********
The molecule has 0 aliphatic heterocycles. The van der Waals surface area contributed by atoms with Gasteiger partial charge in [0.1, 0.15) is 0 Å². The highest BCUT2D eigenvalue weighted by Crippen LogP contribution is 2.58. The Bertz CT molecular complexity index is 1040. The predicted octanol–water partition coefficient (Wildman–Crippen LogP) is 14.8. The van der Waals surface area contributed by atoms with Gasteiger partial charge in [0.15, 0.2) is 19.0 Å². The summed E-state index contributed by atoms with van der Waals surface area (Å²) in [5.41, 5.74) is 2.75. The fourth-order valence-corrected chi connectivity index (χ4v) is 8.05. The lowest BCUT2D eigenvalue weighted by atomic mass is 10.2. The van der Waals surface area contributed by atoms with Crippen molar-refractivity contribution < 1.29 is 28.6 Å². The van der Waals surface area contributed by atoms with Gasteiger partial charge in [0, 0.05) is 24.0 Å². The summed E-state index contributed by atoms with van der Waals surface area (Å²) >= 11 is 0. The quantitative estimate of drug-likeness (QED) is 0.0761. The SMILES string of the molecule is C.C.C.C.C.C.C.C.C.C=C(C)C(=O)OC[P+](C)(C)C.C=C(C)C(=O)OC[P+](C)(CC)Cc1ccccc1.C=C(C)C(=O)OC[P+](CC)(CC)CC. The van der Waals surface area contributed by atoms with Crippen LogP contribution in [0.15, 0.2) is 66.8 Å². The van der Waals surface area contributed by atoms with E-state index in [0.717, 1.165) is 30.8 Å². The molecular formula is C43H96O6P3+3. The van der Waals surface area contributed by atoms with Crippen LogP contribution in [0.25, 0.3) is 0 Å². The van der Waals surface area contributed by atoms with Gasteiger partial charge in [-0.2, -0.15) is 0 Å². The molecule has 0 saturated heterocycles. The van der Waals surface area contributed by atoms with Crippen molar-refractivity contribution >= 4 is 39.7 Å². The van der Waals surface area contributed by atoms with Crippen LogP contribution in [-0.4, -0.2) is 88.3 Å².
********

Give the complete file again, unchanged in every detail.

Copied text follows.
The molecule has 0 aliphatic heterocycles. The van der Waals surface area contributed by atoms with Gasteiger partial charge in [0.1, 0.15) is 0 Å². The highest BCUT2D eigenvalue weighted by Crippen LogP contribution is 2.58. The Bertz CT molecular complexity index is 1040. The predicted octanol–water partition coefficient (Wildman–Crippen LogP) is 14.8. The van der Waals surface area contributed by atoms with Gasteiger partial charge in [0.15, 0.2) is 19.0 Å². The summed E-state index contributed by atoms with van der Waals surface area (Å²) in [5.41, 5.74) is 2.75. The fourth-order valence-corrected chi connectivity index (χ4v) is 8.05. The lowest BCUT2D eigenvalue weighted by atomic mass is 10.2. The van der Waals surface area contributed by atoms with Crippen molar-refractivity contribution < 1.29 is 28.6 Å². The van der Waals surface area contributed by atoms with Gasteiger partial charge in [0, 0.05) is 24.0 Å². The summed E-state index contributed by atoms with van der Waals surface area (Å²) >= 11 is 0. The quantitative estimate of drug-likeness (QED) is 0.0761. The SMILES string of the molecule is C.C.C.C.C.C.C.C.C.C=C(C)C(=O)OC[P+](C)(C)C.C=C(C)C(=O)OC[P+](C)(CC)Cc1ccccc1.C=C(C)C(=O)OC[P+](CC)(CC)CC. The van der Waals surface area contributed by atoms with Crippen LogP contribution in [0.15, 0.2) is 66.8 Å². The van der Waals surface area contributed by atoms with E-state index in [0.717, 1.165) is 30.8 Å². The molecular formula is C43H96O6P3+3. The van der Waals surface area contributed by atoms with Crippen LogP contribution in [0.25, 0.3) is 0 Å². The van der Waals surface area contributed by atoms with Gasteiger partial charge in [-0.2, -0.15) is 0 Å². The molecule has 0 saturated heterocycles. The van der Waals surface area contributed by atoms with Crippen molar-refractivity contribution >= 4 is 39.7 Å². The van der Waals surface area contributed by atoms with Crippen LogP contribution in [-0.4, -0.2) is 88.3 Å².